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Men who 'moderately exercise' face lesser risk of heart attack

Washington DC, Aug 13 : Men who workout moderately may face reduced risk of heart failure, claims a new study.

Researchers assigned each type of physical activity an intensity score and determined walking or bicycling just 20 minutes per day was associated with a 21 percent lower risk of heart failure and accounted for the largest difference in heart failure free survival.

Of the men diagnosed with heart failure during the course of study, those who had engaged in at least 20 minutes per day in walking or bicycling were approximately eight months older compared to heart failure cases who had engaged in less than 20 minutes per day of walking or bicycling.

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Former US President Jimmy Carter has cancer

Washington DC, Aug 13 - Former President Jimmy Carter has revealed that he is suffering from cancer.

In a statement the 39th president said that a recent liver surgery showed he had the disease which has now spread to other parts of his body, E! Online reported.

Though he didn't reveal what type of cancer he has, the 90-year-old politician added that he would be rearranging his schedule to undergo treatment at Emory Healthcare.

Earlier this month, it was reported that Carterhad a small mass removed from his liver, which The Carter Center said was an elective procedure after which he was expected to make a full recovery.

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How you weigh during first pregnancy can affect your second offspring

Washington DC, July 21 : A new research has found that how a woman weighs while expecting her first child may impact her second baby.

Saint Louis University research showed that those complications can surface during a second pregnancy even if they didn't occur during a first pregnancy or if the mother is at a healthy weight when she becomes pregnant a second time.

Senior author on the paper Jen Chang, Ph.D., said that while moms who weigh too much or too little might have uncomplicated pregnancies and deliver healthy babies the first time around, their research showed they were still at increased risk of adverse outcomes during their second pregnancies. That risk may not go away even if they were at a normal weight when they get pregnant again.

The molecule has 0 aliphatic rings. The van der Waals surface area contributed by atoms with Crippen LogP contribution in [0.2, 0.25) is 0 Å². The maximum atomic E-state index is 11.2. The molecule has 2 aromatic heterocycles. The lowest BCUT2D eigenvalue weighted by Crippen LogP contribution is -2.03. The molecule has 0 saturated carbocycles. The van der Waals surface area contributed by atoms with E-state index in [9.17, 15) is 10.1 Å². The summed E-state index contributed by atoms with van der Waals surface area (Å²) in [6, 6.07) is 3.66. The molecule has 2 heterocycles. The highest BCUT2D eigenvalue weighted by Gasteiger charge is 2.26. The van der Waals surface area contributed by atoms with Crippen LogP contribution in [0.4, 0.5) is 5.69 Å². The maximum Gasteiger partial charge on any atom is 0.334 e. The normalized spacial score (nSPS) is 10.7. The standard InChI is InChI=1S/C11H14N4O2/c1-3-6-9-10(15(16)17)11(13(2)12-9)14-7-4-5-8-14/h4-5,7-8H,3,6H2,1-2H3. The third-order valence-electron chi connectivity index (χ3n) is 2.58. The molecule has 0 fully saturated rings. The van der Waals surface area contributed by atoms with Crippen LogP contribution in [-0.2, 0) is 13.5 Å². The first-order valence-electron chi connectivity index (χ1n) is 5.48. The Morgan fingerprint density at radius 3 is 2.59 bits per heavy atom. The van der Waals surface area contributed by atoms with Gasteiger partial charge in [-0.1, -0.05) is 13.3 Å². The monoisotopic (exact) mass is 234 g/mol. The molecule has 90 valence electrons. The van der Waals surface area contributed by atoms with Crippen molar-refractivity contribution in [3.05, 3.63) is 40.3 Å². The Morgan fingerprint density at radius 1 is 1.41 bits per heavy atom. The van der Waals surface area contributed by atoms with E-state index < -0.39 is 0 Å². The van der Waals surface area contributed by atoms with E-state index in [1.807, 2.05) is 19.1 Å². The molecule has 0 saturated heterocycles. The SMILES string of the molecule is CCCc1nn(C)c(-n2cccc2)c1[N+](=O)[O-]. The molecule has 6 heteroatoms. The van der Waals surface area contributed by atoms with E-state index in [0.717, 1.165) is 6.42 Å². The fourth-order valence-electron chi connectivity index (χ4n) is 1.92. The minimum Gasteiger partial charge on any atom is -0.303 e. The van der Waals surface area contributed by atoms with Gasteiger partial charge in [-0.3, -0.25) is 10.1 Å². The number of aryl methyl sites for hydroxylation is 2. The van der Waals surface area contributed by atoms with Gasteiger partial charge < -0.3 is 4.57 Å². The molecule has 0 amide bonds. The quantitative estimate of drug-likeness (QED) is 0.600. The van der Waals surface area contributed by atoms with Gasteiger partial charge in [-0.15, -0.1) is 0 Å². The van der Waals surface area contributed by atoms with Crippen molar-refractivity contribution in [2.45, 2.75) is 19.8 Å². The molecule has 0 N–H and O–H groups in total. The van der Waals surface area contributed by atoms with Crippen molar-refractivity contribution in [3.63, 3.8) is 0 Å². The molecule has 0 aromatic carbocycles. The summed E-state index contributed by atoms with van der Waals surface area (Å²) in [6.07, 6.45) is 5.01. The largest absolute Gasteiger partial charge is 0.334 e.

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Climbing stairs boosts healthy lifestyle and lessens diseases

Washington DC, July 10 : Simple tasks such as taking stairs can make a big difference in the sedentary lifestyle that has increased the death rates due to health problems.

But the question arises that whether pedestrians can be convinced to make healthy choices when an escalator seems so much faster and more convenient than a staircase?

Giving a positive reply to the question, researchers reply that one has to make sure that the stairs are far away from the escalator, 100 per cent farther away, in fact.

The study examined the theory that separating stairways from escalators between pairs of origin and destination floors in a shopping center would increase the rate at which the stairways were used.

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Peppermint oil, cinnamon have chronic wound healing power

Washington, 9 July : Scientists have found that peppermint oil and cinnamon could help treat chronic wounds.

The researchers have found a way to package antimicrobial compounds from peppermint and cinnamon in tiny capsules that can both kill biofilms and actively promote healing.

The new material could be used as a topical antibacterial treatment and disinfectant.